- A broom, rotary or textured finish will produce optimum color uniformity. A super-hard, dark, slippery-smooth finish is made by extended troweling. Trowel With Care! The potential for discoloration (darkening) rises as troweling time increases. The easiest way to uniform color is to skip troweling; just float and broom or use swirl finish. Follow with effective curing. Screed finishes also work well.
- For more information on creating these finishes, see Finishing Concrete Slabs with Color and Texture by the Portland Cement Association.
Broomed – Made by pulling special brooms across stiff, freshly floated or troweled surface. For variety, broom texture can be heavy or light, or in straight or wavy lines.
Exposed Aggregate – Aggregate is exposed by “seeding the fresh concrete with aggregate, or spraying a surface set-retarding compound scrubbing cement “paste” from the surface of concrete. If retarders are used, exercise caution and follow manufacturer’s instructions explicitly. Aggregates can be colored or sparkling, fractured or smooth.
Mechanically Abraded – Aggregate can also be exposed by removing the surface cement “paste” by using a high pressure water wash, sand blasting, grinding, or bush-hammering. Exposure level can vary from barely revealing fine aggregate (“brush”) or up to 1/3 the diameter of coarse aggregate (‘heavy”).
Salt Pocked -Rock salt is pressed into the surface after finishing. After 24 hours, the salt is washed away with water and a brush. Remove all traces of salt. Allow surface and pockets to dry before applying curing compound. Finish is not recommended in cold areas where water could collect and freeze in pockets.
Stamped – A powder release agent or plastic sheet is placed on the colored concrete surface after floating. Special stamping tools are pressed into the concrete to create a pattern and then removed. Follow recommendations of stamping tool manufacturer.
Form Liners – Form liners allow endless design possibilities for texture, pattern, and relief. They are available in a wide range of standard patterns and well as custom designs. There are more considerations in vertical formwork. Consult a Davis dealer or request a Davis Colors Specifier’s Data Sheet for information.
Vertical Form Work
Formed Surfaces: Sandblasting, high pressure water jet, bushhammering, and surface retarders can be brush, light, medium or heavy depending on texture. For more information see Color and Texture in Architectural Concrete, Portland Cement Association Publication SP021.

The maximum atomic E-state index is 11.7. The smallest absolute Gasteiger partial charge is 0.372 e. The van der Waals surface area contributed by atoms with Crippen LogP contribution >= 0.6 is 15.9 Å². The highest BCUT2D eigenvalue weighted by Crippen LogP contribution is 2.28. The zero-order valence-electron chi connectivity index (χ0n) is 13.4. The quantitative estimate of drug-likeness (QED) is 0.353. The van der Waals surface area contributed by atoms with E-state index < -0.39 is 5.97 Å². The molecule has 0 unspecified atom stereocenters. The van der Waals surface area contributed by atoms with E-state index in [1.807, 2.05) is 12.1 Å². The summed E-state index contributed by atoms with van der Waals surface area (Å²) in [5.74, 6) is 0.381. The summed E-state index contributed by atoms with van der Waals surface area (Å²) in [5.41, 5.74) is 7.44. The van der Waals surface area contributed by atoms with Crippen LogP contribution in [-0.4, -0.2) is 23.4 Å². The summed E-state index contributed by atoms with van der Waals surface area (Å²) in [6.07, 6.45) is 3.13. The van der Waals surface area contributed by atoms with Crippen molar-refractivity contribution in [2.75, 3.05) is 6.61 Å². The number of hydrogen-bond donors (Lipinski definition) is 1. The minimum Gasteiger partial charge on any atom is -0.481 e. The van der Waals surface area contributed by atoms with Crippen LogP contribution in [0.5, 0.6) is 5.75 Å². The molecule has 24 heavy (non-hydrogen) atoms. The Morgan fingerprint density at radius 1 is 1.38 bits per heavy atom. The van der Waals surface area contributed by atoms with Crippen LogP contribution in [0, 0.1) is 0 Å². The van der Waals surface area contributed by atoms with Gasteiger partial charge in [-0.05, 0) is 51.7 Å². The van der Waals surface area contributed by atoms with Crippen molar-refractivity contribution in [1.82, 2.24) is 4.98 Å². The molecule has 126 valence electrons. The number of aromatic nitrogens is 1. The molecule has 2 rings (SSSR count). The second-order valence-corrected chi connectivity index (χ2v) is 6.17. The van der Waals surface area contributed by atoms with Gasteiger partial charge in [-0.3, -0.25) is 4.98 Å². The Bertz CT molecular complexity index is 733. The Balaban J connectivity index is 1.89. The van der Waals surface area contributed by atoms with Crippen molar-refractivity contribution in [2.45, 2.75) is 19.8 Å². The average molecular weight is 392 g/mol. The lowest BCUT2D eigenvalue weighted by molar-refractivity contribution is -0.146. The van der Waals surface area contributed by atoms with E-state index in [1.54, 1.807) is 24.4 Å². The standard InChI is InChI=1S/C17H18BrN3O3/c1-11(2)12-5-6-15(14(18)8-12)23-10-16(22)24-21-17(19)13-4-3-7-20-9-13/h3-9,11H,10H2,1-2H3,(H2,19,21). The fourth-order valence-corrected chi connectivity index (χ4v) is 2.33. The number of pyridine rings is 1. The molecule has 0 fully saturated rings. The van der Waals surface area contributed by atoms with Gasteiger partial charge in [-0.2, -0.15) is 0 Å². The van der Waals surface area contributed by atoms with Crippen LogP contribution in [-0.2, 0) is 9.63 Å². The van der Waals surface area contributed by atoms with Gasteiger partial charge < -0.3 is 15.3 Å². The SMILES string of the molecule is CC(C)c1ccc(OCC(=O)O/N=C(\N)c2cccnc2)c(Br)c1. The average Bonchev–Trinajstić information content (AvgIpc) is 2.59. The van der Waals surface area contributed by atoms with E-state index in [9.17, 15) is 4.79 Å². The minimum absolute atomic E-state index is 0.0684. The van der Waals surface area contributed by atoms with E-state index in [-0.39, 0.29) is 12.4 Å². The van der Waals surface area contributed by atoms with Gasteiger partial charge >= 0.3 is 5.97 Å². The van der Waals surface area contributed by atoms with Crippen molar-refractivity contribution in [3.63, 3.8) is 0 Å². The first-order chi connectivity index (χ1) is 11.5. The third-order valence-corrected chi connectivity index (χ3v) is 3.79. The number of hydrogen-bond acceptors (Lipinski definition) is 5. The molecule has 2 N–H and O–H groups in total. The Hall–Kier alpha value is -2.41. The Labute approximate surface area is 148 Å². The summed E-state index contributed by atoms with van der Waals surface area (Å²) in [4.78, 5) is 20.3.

Patching Colored Concrete: Fill holes and defects in formed concrete surface within a few days after form removal. This allows patches and surrounding concrete to age together and reduces the possibility of color variations.
Use the same patching materials and techniques that were approved on mock-up. Make patches with materials from the same sources as the concrete. Because the stiff mortar used for patching typically has a lower water/cement ration than the rest of the concrete, it will normally dry darker. To overcome this, white cement should be added to the mortar mix. Determine mix proportions by trial and error; a good starting mix is 3 parts sand, 1 part gray cement, and 1 part white cement. Add enough color to create the same color/cement mix rate used on the job, but the white cement used to lighten the patch should not be included when figuring the color/cement mix rate for patching. If necessary, add aggregate to mortar mix so patches will have the same texture and appearance as adjacent concrete.
Curing is one of the most important and often the most neglected aspects of quality concrete construction. Uneven curing = uneven drying = uneven color. Poor curing contributes to shrinkage cracks, dusting and surface deterioration.
- Apply curing compound as soon as the surface will not be damaged by the application. (Salt finish is an exception.)
- If sawcutting is used for control joints, it should take place before application of curing materials. Thoroughly rinse all cutting residue off the slab to prevent stains.
- Curing with water sprinkling, membranes, paper, Sodium or Fluro silicate-type hardeners and non-approved compounds can cause discoloration. Plastic sheets, wood, sand and other materials left on colored concrete will also cause discoloration. If water is used to cure, it must be fogged using spray tips made for this purpose. Water must be clear and free of salts, and fogged using spray tips made for this purpose
A Note on Efflorescence
Efflorescence is a salt deposit that forms on the surface of concrete, masonry, clay brick and porous stone. It causes unsightly white stains which can be particularly objectionable on colored concrete. Efflorescence forms when water migrates through concrete, dissolves soluble compounds (calcium hydroxide) and evaporates leaving the solids on the surface. Water, concrete permeability and soluble content determine how much and when efflorescence will occur.
Control efflorescence by mixing with low water/cement ratio, use curing compound and design for less permeability. Seal against water and stop leaks. Keep de-icing salts away. Efflorescence is easy to remove with water wash if caught early. If not, it converts to calcium carbonate which is removed with a dilute acid wash that will affect the surface appearance.
More Information: For more information on all aspects of good concrete construction contact:
- Portland Cement Association (708) 966-6200
- National Ready Mix Concrete Association (301) 587-1400
- American Concrete Institute (313) 532-2600
- Concrete Construction Publications (708) 543-0870
For a FREE continuing education 1 hour credit course on Concrete Colors click on the continuing education icon.